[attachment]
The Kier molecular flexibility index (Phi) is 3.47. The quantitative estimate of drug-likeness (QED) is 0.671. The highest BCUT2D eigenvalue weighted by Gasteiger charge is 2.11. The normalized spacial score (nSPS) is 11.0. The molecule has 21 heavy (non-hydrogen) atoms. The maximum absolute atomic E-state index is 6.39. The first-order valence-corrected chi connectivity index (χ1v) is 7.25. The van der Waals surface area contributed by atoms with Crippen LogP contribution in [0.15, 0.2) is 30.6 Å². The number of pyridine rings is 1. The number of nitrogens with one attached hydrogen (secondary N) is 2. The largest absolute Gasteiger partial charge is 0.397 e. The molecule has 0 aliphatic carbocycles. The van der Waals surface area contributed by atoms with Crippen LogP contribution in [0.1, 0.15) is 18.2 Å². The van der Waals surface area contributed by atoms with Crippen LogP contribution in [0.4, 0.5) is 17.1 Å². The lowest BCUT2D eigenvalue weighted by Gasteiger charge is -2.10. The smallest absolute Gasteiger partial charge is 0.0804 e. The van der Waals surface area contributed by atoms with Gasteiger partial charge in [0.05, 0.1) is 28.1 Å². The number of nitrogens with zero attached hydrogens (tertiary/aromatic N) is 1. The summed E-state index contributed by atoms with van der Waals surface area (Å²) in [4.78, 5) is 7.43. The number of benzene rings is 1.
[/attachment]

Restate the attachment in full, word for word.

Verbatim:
The Kier molecular flexibility index (Phi) is 3.47. The quantitative estimate of drug-likeness (QED) is 0.671. The highest BCUT2D eigenvalue weighted by Gasteiger charge is 2.11. The normalized spacial score (nSPS) is 11.0. The molecule has 21 heavy (non-hydrogen) atoms. The maximum absolute atomic E-state index is 6.39. The first-order valence-corrected chi connectivity index (χ1v) is 7.25. The van der Waals surface area contributed by atoms with Crippen LogP contribution in [0.15, 0.2) is 30.6 Å². The number of pyridine rings is 1. The number of nitrogens with one attached hydrogen (secondary N) is 2. The largest absolute Gasteiger partial charge is 0.397 e. The molecule has 0 aliphatic carbocycles. The van der Waals surface area contributed by atoms with Crippen LogP contribution in [0.1, 0.15) is 18.2 Å². The van der Waals surface area contributed by atoms with Crippen LogP contribution in [0.4, 0.5) is 17.1 Å². The lowest BCUT2D eigenvalue weighted by Gasteiger charge is -2.10. The smallest absolute Gasteiger partial charge is 0.0804 e. The van der Waals surface area contributed by atoms with Gasteiger partial charge in [0.05, 0.1) is 28.1 Å². The number of nitrogens with zero attached hydrogens (tertiary/aromatic N) is 1. The summed E-state index contributed by atoms with van der Waals surface area (Å²) in [4.78, 5) is 7.43. The number of benzene rings is 1.